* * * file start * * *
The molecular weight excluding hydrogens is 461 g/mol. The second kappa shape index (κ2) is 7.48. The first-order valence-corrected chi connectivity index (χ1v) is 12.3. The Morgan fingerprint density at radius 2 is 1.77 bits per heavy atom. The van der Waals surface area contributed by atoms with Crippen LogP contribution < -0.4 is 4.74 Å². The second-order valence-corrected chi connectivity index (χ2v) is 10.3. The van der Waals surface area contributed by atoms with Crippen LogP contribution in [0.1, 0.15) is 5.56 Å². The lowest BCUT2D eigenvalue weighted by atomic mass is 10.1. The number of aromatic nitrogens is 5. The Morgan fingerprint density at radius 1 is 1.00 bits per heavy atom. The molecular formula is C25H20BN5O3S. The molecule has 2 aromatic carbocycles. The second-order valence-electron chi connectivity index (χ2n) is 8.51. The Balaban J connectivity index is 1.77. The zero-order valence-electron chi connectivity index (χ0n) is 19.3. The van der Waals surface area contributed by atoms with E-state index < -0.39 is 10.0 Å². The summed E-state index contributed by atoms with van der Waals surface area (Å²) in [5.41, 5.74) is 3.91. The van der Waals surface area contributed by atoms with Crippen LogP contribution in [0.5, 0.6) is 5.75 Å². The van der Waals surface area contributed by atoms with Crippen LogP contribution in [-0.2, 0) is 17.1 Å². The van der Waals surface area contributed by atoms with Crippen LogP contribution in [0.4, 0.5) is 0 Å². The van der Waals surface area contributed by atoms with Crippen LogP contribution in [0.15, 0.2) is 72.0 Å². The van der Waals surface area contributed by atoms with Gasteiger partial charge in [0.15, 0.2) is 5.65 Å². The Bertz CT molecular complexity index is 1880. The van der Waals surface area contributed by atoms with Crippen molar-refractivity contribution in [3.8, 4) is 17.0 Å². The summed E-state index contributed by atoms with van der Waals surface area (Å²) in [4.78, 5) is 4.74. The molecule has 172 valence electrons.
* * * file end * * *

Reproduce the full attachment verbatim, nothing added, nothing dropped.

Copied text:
The molecular weight excluding hydrogens is 461 g/mol. The second kappa shape index (κ2) is 7.48. The first-order valence-corrected chi connectivity index (χ1v) is 12.3. The Morgan fingerprint density at radius 2 is 1.77 bits per heavy atom. The van der Waals surface area contributed by atoms with Crippen LogP contribution < -0.4 is 4.74 Å². The second-order valence-corrected chi connectivity index (χ2v) is 10.3. The van der Waals surface area contributed by atoms with Crippen LogP contribution in [0.1, 0.15) is 5.56 Å². The lowest BCUT2D eigenvalue weighted by atomic mass is 10.1. The number of aromatic nitrogens is 5. The Morgan fingerprint density at radius 1 is 1.00 bits per heavy atom. The molecular formula is C25H20BN5O3S. The molecule has 2 aromatic carbocycles. The second-order valence-electron chi connectivity index (χ2n) is 8.51. The Balaban J connectivity index is 1.77. The zero-order valence-electron chi connectivity index (χ0n) is 19.3. The van der Waals surface area contributed by atoms with E-state index < -0.39 is 10.0 Å². The summed E-state index contributed by atoms with van der Waals surface area (Å²) in [5.41, 5.74) is 3.91. The van der Waals surface area contributed by atoms with Crippen LogP contribution in [0.5, 0.6) is 5.75 Å². The van der Waals surface area contributed by atoms with Crippen LogP contribution in [-0.2, 0) is 17.1 Å². The van der Waals surface area contributed by atoms with Crippen LogP contribution in [0.4, 0.5) is 0 Å². The van der Waals surface area contributed by atoms with Crippen LogP contribution in [0.15, 0.2) is 72.0 Å². The van der Waals surface area contributed by atoms with Gasteiger partial charge in [0.15, 0.2) is 5.65 Å². The Bertz CT molecular complexity index is 1880. The van der Waals surface area contributed by atoms with Crippen molar-refractivity contribution in [3.8, 4) is 17.0 Å². The summed E-state index contributed by atoms with van der Waals surface area (Å²) in [4.78, 5) is 4.74. The molecule has 172 valence electrons.